Simon O’Neill and Lianna Haroutounian soar over Kupfer’s epic production.

Joan Sutherland Theatre, Sydney Opera House

July 5, 2014

For many (myself included), Otello is Verdi’s very greatest work. The opera that he was so reluctant to write, considering himself by this time in his life a retired gentleman farmer, Otello was a compositional labour of love for a man in his seventies. It eventually took him four years to pen, from 1884 to 1887, but these far from mellow fruits of the composer’s old age were well worth the waiting for.

Arrigo Boito’s libretto may also lay claim to being the most masterly adaptation of a Shakespeare play for the musical stage. Taut, pacey and faithful to the playwright’s intentions, Boito’s masterstroke was to cut the first act entirely – no great dramatic loss. He also (possibly more by luck than judgement) managed to remove any overtly racist references, making it entirely plausible to play Otello as a man of any colour a director chooses. Finally, by adding Iago’s chilling Credo, he ennobles Shakespeare’s villain, raising him from embittered middle-management type to intriguing philosophical nihilist.

Harry Kupfer’s handsome production for Opera Australia, sensitively revived by Roger Press, is just over ten-years-old and wears its age pretty lightly. Verdi apparently was for jettisoning a range of operatic conventions at first, including the chorus, thus robbing the work of some musical heft and potentially diluting the political element. But Verdi was by nature a political animal and Kupfer reflects that in his setting – a non-specific European country sometime between the world wars. We arrive in the midst of a potentially disastrous conflict in a palazzo populated by the fag end of an aristocracy most likely about to find themselves on their uppers.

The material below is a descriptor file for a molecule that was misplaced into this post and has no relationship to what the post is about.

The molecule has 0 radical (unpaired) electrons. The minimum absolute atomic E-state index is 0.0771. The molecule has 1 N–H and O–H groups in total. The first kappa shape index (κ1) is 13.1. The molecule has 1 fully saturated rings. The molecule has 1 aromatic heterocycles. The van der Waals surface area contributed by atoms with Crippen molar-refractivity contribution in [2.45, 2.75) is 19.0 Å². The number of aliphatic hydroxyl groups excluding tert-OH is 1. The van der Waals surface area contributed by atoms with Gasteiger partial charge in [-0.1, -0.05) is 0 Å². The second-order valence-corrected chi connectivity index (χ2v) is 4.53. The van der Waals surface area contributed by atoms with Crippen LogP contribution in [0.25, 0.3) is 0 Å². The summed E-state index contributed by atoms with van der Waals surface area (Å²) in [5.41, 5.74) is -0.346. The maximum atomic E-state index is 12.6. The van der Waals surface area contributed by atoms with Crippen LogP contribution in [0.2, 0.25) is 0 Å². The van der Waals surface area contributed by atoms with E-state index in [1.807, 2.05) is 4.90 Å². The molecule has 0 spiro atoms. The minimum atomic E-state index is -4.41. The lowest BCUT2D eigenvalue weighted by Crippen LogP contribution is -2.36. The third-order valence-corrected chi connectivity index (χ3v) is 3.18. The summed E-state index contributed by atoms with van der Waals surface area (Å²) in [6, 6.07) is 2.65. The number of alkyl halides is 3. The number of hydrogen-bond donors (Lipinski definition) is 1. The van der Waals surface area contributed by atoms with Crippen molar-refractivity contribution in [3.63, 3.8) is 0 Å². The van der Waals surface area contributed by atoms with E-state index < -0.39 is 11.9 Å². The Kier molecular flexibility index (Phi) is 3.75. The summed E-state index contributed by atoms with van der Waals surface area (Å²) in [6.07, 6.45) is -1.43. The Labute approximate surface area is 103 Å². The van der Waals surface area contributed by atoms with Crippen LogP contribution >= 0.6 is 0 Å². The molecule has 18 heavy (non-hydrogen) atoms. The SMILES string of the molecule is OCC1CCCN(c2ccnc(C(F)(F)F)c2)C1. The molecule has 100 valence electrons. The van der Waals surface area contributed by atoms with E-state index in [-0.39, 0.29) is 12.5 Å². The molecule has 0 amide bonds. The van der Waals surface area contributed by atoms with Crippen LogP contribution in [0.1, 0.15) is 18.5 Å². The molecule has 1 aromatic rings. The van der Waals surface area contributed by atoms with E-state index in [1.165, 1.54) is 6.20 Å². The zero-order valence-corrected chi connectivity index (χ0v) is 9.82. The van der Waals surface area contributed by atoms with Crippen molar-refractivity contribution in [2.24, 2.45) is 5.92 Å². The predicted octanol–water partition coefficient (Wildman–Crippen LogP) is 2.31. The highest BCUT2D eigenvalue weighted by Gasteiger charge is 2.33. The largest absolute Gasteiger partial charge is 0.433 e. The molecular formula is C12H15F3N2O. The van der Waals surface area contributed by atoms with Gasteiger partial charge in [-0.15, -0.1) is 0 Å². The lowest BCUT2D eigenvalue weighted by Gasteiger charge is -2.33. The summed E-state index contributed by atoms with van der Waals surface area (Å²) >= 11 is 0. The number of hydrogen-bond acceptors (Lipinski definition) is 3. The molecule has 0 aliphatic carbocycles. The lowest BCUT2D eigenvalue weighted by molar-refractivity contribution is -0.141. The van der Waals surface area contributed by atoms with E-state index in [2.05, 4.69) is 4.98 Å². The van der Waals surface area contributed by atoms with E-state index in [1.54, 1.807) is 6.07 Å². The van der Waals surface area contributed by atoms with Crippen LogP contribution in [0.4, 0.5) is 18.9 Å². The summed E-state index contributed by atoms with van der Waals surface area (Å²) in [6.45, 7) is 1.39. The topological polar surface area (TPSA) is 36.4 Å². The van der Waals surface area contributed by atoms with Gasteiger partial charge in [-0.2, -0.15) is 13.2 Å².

It’s a treatment full of telling detail, though with one or two nonsensical moments – why does Otello stand on a small but nicely upholstered armchair to read the Doge’s proclamation? But the way the chorus flap around and are ejected after Otello publically shames Desdemona adds to the sense of people floundering outside of their social norms. And the moment where the women unpack the jewels they’d popped into their suitcases ready for a quick getaway, is poignant.

Hans Schavernoch’s set with its sweepingly dramatic, potentially perilous steps, reflects Empire in decay complete with bomb craters, providing excellent lurking places for an Iago or an Otello. A central bronze statue of Atlas hoisting an astrolabe surmounts an ominous cross of red carpet, reflecting social opulence. They also symbolise Otello, a man who will bear the world on his shoulders, and the cross upon which Iago will crucify him. It’s beautifully lit by Toby Sewell (the rattan tables at the back, set for high tea and glimpsed through the slatted doors are magically caught) and Yan Tax’s costumes are a sumptuous delight – lucky the chorus lady who gets to parade in such Downton-esque finery – just watch your hem on those steps…